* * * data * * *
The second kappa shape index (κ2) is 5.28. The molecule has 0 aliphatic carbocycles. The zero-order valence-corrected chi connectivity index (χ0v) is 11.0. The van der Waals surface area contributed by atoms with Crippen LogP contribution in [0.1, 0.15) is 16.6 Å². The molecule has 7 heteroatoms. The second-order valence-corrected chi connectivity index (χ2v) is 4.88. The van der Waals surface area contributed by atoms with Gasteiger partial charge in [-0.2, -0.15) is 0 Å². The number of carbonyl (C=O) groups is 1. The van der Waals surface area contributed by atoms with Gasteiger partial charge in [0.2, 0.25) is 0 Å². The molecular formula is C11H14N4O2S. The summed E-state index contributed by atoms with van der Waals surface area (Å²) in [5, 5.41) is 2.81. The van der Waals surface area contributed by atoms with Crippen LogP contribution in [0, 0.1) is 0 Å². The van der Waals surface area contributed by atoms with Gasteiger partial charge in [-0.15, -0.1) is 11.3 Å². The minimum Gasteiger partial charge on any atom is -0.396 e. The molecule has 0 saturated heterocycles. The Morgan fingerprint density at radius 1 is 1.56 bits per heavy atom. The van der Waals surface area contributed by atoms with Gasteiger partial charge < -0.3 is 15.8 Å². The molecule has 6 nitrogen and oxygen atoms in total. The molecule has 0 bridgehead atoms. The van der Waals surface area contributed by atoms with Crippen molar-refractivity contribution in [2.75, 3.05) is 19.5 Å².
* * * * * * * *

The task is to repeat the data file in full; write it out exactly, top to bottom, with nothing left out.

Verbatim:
The second kappa shape index (κ2) is 5.28. The molecule has 0 aliphatic carbocycles. The zero-order valence-corrected chi connectivity index (χ0v) is 11.0. The van der Waals surface area contributed by atoms with Crippen LogP contribution in [0.1, 0.15) is 16.6 Å². The molecule has 7 heteroatoms. The second-order valence-corrected chi connectivity index (χ2v) is 4.88. The van der Waals surface area contributed by atoms with Gasteiger partial charge in [-0.2, -0.15) is 0 Å². The number of carbonyl (C=O) groups is 1. The van der Waals surface area contributed by atoms with Gasteiger partial charge in [0.2, 0.25) is 0 Å². The molecular formula is C11H14N4O2S. The summed E-state index contributed by atoms with van der Waals surface area (Å²) in [5, 5.41) is 2.81. The van der Waals surface area contributed by atoms with Crippen LogP contribution in [0, 0.1) is 0 Å². The van der Waals surface area contributed by atoms with Gasteiger partial charge in [-0.15, -0.1) is 11.3 Å². The minimum Gasteiger partial charge on any atom is -0.396 e. The molecule has 0 saturated heterocycles. The Morgan fingerprint density at radius 1 is 1.56 bits per heavy atom. The van der Waals surface area contributed by atoms with Gasteiger partial charge < -0.3 is 15.8 Å². The molecule has 6 nitrogen and oxygen atoms in total. The molecule has 0 bridgehead atoms. The van der Waals surface area contributed by atoms with Crippen molar-refractivity contribution in [2.75, 3.05) is 19.5 Å².